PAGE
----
French couturier Hubert de Givenchy dies at 91

French couturier Hubert de Givenchy dies at 91

Givenchy designed Audrey Hepburn’s little black dress in ‘Breakfast at Tiffany’s’

French couturier Hubert de Givenchy, a pioneer of ready-to-wear who designed Audrey Hepburn’s little black dress in “Breakfast at Tiffany’s,” has died at the age of 91.

The house of Givenchy paid homage to its founder in a statement as “a major personality of the world of French haute couture and a gentleman who symbolized Parisian chic and elegance for more than half a century.”

“He revolutionized international fashion with the timelessly stylish looks he created for Audrey Hepburn, his great friend and muse for over 40 years,” the house of Givenchy said. “His work remains as relevant today as it was then.”

Givenchy was part of the elite cadre of Paris-based designers, including Christian Dior and Yves Saint Laurent, who redefined fashion after World War II.

A towering man with impeccable manners, he forged close friendships with his famous clients, among them Liz Taylor, Jackie Kennedy and Princess Grace of Monaco.

He was born into an aristocratic family in the provincial city of Beauvais on Feb. 21, 1927, and founded his label in 1952, selling it to luxury conglomerate LVMH in 1988. He retired several years later.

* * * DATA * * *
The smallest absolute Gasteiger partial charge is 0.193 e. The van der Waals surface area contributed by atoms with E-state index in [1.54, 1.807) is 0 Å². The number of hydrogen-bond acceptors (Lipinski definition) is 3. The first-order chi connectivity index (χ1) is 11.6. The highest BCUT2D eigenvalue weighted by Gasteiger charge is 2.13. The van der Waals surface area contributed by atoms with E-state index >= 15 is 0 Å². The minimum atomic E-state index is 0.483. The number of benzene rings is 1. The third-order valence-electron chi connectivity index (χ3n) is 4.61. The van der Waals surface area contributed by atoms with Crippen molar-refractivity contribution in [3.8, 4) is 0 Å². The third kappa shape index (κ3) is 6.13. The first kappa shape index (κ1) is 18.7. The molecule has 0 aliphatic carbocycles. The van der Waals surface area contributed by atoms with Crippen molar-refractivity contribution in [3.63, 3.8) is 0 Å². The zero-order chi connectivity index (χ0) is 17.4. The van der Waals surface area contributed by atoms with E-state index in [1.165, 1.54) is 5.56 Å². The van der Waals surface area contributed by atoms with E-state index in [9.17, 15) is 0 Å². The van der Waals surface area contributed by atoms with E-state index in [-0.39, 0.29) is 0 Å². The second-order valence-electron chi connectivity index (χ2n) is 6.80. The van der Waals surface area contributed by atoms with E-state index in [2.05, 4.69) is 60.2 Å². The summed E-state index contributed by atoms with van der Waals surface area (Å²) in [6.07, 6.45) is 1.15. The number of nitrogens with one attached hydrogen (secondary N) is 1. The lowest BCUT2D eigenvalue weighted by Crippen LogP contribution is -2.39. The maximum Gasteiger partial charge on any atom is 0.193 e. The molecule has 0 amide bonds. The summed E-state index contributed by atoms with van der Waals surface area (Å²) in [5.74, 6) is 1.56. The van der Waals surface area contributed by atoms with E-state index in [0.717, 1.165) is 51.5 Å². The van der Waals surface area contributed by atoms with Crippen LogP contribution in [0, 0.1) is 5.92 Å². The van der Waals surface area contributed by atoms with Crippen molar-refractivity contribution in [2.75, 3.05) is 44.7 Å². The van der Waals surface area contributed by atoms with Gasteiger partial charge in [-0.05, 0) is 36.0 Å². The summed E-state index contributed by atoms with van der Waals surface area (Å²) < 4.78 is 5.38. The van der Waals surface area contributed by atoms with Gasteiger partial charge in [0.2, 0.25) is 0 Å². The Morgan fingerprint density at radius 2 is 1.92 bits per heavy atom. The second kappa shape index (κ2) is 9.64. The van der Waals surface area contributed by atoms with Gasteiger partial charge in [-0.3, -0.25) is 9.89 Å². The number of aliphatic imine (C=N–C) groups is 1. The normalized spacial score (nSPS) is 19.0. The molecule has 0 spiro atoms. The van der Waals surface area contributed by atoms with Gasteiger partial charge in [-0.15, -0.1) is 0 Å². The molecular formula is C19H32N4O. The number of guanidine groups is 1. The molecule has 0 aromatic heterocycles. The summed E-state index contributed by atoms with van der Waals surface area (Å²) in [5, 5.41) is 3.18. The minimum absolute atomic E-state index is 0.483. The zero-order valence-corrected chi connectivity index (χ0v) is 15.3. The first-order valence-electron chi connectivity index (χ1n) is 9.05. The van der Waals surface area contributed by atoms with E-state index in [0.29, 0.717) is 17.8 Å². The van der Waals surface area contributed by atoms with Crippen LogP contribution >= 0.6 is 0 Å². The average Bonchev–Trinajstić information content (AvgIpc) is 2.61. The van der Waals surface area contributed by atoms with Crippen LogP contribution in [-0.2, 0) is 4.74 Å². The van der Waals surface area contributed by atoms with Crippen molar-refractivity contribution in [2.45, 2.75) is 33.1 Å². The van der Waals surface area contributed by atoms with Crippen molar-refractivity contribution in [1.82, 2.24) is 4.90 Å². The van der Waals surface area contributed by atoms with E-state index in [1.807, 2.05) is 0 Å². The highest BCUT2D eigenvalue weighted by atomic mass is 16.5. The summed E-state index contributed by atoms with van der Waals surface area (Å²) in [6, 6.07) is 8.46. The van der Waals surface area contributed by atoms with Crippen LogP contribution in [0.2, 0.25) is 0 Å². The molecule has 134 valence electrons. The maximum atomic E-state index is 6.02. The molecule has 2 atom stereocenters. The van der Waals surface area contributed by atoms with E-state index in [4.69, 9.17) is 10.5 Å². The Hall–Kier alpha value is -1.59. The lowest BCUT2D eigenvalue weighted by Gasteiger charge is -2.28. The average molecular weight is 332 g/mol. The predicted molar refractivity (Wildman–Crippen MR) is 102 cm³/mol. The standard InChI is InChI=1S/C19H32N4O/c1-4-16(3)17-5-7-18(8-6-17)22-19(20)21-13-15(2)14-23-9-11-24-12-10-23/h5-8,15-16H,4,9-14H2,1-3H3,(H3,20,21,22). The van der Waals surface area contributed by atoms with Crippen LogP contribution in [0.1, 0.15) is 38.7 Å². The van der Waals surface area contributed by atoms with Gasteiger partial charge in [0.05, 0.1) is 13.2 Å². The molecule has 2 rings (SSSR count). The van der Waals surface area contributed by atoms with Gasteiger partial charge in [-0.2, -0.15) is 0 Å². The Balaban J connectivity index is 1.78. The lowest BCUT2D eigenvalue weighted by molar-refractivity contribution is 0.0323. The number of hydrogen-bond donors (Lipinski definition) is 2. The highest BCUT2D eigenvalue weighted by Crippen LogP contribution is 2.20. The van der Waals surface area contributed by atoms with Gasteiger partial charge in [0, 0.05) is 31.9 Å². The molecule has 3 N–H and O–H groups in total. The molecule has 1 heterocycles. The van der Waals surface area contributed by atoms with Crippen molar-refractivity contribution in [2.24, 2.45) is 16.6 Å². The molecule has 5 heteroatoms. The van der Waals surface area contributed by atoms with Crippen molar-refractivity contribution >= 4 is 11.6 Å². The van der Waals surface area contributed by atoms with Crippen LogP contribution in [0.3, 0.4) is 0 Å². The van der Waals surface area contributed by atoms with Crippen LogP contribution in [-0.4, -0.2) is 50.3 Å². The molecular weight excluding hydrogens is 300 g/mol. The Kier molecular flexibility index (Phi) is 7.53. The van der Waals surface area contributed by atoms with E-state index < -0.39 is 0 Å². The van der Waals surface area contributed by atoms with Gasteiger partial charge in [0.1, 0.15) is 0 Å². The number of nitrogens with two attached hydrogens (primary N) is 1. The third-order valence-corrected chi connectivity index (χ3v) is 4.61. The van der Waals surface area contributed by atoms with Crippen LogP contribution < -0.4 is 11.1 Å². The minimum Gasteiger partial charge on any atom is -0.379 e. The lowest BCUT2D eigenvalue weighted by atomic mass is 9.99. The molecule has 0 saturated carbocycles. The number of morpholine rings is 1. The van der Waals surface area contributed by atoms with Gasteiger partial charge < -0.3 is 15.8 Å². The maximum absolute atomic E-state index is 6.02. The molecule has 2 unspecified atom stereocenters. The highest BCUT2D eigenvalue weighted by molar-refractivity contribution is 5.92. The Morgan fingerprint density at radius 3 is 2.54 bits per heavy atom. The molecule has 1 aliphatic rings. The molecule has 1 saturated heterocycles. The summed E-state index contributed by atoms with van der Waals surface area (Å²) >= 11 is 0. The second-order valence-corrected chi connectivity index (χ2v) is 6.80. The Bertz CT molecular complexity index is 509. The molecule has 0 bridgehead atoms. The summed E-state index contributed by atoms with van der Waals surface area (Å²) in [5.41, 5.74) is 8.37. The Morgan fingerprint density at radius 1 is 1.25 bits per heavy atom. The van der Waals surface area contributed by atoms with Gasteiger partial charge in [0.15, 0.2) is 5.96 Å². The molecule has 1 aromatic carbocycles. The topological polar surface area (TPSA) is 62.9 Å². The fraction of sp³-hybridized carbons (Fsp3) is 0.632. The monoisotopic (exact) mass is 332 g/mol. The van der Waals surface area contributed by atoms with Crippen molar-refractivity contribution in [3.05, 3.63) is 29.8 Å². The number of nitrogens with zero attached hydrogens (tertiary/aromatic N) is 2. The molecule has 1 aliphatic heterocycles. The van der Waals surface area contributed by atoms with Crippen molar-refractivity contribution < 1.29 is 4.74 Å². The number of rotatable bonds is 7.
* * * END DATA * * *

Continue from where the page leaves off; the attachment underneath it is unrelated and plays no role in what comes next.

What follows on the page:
Claire Waight Keller, who has been at the helm of the brand since last year, said on her official Instagram account she is “deeply saddened by the loss of a great man and artist I have had the honour to meet.”

“Not only was he one of the most influential fashion figures of our time, whose legacy still influences modern day dressing, but he also was one of the chicest most charming men I have ever met,” she wrote.

Bernard Arnault, CEO of LVMH, said he is “deeply saddened” by Givenchy’s death.

“He was among those designers who placed Paris firmly at the heart of world fashion post 1950 while creating a unique personality for his own fashion label,” according to a statement released by LVMH.

Sylvie Corbet, The Associated Press

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